LONDON (Reuters) - Activist Edward Bramson on Monday made a renewed plea for Barclays' investors to give him a seat on the bank's board, as the war of words between his Sherborne Investors fund and the lender's management ratchets up.
Both camps have begun a back-and-forth courting of shareholders ahead of the bank's May 2 annual general meeting as Bramson attempts to muscle in on decision-making at the company and push through his proposal for a strategic overhaul of Barclays investment bank.
After both issued statements last week laying out their case, New York-based Bramson again wrote to investors on Monday to say nothing Barclays had said had made him change his view about what needed to change at the bank.
"In our firm's professional opinion, the stubbornly low valuation that the market accords to the shares of Barclays will continue until the board finally adopts a strategy that is more realistic and shareholder orientated," Bramson said.
Barclays said last week that it plans to stick to its efforts to improve performance at the investment bank rather than scale it back in size.
Given that, Bramson reiterated his call to join the board.
"Our public investment record shows that we have consistently assisted boards, that were initially reluctant, to deliver major increases in value for all of the shareholders," Bramson said.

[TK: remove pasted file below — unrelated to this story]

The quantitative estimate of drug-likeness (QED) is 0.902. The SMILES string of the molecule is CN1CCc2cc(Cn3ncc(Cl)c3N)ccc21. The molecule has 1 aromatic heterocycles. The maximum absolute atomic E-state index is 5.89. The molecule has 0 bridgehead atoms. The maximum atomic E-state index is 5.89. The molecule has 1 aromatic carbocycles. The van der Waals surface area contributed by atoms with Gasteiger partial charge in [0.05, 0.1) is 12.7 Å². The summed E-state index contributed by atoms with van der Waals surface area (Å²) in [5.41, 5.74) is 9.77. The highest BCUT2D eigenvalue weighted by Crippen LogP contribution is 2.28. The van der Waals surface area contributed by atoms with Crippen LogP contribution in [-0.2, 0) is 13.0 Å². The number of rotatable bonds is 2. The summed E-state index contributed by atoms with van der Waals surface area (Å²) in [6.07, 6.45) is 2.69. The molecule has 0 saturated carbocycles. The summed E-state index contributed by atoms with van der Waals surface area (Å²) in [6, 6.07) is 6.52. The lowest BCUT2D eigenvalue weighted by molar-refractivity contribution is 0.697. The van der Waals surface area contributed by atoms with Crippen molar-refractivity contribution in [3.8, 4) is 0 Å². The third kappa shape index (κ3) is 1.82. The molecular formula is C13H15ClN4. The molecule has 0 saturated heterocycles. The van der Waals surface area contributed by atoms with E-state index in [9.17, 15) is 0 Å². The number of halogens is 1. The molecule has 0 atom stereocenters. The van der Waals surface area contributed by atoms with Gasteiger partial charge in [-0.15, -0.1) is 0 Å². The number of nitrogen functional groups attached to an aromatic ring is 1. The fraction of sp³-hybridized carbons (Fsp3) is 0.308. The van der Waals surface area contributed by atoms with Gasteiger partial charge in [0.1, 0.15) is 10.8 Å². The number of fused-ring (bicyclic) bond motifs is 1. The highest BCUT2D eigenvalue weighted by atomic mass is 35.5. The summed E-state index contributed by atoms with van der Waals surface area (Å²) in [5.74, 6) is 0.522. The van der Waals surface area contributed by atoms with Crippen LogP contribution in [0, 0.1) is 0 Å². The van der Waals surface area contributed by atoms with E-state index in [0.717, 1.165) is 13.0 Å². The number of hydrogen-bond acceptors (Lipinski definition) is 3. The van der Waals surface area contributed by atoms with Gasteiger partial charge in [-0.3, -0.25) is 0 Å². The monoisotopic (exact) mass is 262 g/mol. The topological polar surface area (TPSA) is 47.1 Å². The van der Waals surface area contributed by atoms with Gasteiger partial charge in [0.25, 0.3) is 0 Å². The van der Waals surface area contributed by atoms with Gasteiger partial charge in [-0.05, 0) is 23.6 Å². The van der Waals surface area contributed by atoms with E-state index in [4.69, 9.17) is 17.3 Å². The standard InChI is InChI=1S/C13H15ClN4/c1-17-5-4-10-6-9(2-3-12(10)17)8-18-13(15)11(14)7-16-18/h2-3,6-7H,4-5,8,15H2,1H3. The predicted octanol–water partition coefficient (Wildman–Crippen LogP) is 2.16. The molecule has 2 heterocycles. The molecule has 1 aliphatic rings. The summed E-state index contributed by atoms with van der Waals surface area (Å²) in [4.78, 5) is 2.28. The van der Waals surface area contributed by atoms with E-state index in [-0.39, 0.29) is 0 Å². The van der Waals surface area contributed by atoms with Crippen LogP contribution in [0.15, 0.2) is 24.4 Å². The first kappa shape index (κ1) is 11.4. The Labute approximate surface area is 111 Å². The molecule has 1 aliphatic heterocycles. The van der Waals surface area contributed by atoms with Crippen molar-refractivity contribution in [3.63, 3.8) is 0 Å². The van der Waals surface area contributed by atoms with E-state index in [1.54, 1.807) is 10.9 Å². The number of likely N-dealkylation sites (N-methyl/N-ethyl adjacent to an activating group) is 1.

"We believe that, given mutual goodwill, and some change in perspective, Barclays offers similar opportunities."
However, Barclays' defence against the activist received a boost over the weekend after shareholder advisory group Glass Lewis recommended investors vote against Bramson's bid to join the board.
While Glass Lewis said the activist's arguments had some merit, with shareholders getting "fairly mediocre returns", it none the less took a dim view of the motion.
"We ultimately believe support for Sherborne's proposal would entail considerably greater risk and uncertainty and, based on available disclosure, would be predicated on substantially unknown strategic intentions," the advisory group said.
(Reporting by Simon Jessop and Iain Withers; Editing by Rachel Armstrong and Louise Heavens)